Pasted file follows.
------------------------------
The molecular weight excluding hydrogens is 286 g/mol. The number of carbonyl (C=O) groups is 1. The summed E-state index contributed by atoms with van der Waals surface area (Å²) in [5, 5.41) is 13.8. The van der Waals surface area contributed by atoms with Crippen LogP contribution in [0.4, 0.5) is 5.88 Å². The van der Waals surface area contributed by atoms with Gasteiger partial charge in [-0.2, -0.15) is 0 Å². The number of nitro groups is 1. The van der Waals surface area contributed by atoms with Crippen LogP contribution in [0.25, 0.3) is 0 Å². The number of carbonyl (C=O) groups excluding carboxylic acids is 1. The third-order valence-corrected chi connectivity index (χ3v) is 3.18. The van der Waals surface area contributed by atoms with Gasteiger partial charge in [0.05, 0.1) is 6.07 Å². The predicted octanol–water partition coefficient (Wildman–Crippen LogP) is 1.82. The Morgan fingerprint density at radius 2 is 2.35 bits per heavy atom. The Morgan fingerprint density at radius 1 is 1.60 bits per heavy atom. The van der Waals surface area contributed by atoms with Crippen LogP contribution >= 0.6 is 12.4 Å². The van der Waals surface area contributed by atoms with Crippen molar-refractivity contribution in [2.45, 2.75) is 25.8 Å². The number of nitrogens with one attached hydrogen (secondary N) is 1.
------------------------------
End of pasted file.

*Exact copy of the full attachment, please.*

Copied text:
The molecular weight excluding hydrogens is 286 g/mol. The number of carbonyl (C=O) groups is 1. The summed E-state index contributed by atoms with van der Waals surface area (Å²) in [5, 5.41) is 13.8. The van der Waals surface area contributed by atoms with Crippen LogP contribution in [0.4, 0.5) is 5.88 Å². The van der Waals surface area contributed by atoms with Gasteiger partial charge in [-0.2, -0.15) is 0 Å². The number of nitro groups is 1. The van der Waals surface area contributed by atoms with Crippen LogP contribution in [0.25, 0.3) is 0 Å². The number of carbonyl (C=O) groups excluding carboxylic acids is 1. The third-order valence-corrected chi connectivity index (χ3v) is 3.18. The van der Waals surface area contributed by atoms with Gasteiger partial charge in [0.05, 0.1) is 6.07 Å². The predicted octanol–water partition coefficient (Wildman–Crippen LogP) is 1.82. The Morgan fingerprint density at radius 2 is 2.35 bits per heavy atom. The Morgan fingerprint density at radius 1 is 1.60 bits per heavy atom. The van der Waals surface area contributed by atoms with Crippen LogP contribution >= 0.6 is 12.4 Å². The van der Waals surface area contributed by atoms with Crippen molar-refractivity contribution in [2.45, 2.75) is 25.8 Å². The number of nitrogens with one attached hydrogen (secondary N) is 1.